Cutting edge: An antibody recognizing ancestral endogenous virus glycoproteins mediates antibody-dependent cellular cytotoxicity on HIV-1-infected cells

Henri Alexandre Michaud, Devi SenGupta, Miguel De Mulder, Steven G. Deeks, Jeffrey N. Martin, James J. Kobie, Jonah B. Sacha, Douglas F. Nixon

Research output: Contribution to journalArticle

11 Scopus citations

Abstract

The failure of antiviral vaccines is often associated with rapid viral escape from specific immune responses. In the past, conserved epitope or algorithmic epitope selections, such as mosaic vaccines, have been designed to diversify immunity and to circumvent potential viral escape. An alternative approach is to identify conserved stable non-HIV-1 self-epitopes present exclusively in HIV-1-infected cells. We showed previously that human endogenous retroviral (HERV) mRNA transcripts and protein are found in cells of HIV-1-infected patients and that HERV-K (HML-2)-specific T cells can eliminate HIV-1-infected cells in vitro. In this article, we demonstrate that a human anti-HERV-K (HML-2) transmembrane protein Ab binds specifically to HIV- 1-infected cells and eliminates them through an Abdependent cellular cytotoxicity mechanism in vitro. Thus, Abs directed against epitopes other than HIV-1 proteins may have a role in eliminating HIV-1-infected cells and could be targeted in novel vaccine approaches or immunotherapeutic modalities.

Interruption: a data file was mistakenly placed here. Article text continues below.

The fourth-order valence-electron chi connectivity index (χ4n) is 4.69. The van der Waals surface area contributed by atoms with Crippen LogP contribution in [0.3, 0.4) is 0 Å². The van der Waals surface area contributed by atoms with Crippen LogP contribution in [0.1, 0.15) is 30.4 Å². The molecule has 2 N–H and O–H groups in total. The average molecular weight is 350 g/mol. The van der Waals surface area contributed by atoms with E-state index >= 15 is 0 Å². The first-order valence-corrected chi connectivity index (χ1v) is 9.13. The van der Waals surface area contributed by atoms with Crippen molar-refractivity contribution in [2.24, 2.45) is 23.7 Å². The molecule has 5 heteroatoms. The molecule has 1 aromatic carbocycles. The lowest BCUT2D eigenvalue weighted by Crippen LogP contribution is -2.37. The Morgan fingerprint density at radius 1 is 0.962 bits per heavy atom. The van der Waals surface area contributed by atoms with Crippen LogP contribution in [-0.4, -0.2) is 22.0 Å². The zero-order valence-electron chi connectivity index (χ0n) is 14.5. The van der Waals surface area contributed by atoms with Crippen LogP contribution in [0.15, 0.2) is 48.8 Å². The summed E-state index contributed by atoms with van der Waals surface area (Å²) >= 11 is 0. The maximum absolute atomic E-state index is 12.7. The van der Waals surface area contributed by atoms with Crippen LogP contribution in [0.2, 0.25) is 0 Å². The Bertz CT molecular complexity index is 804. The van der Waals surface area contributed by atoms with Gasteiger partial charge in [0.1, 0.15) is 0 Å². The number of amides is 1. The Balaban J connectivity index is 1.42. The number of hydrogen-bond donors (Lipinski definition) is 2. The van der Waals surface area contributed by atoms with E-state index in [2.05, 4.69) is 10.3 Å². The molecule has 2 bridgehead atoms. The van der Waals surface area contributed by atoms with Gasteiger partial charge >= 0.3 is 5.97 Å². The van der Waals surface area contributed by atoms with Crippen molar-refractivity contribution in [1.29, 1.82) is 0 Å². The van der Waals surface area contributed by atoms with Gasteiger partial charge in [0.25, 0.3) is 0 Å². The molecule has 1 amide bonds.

Original languageEnglish (US)
Pages (from-to)1544-1548
Number of pages5
JournalJournal of Immunology
Volume193
Issue number4
DOIs
StatePublished - Aug 15 2014

ASJC Scopus subject areas

  • Immunology and Allergy
  • Immunology

Fingerprint Dive into the research topics of 'Cutting edge: An antibody recognizing ancestral endogenous virus glycoproteins mediates antibody-dependent cellular cytotoxicity on HIV-1-infected cells'. Together they form a unique fingerprint.

  • Cite this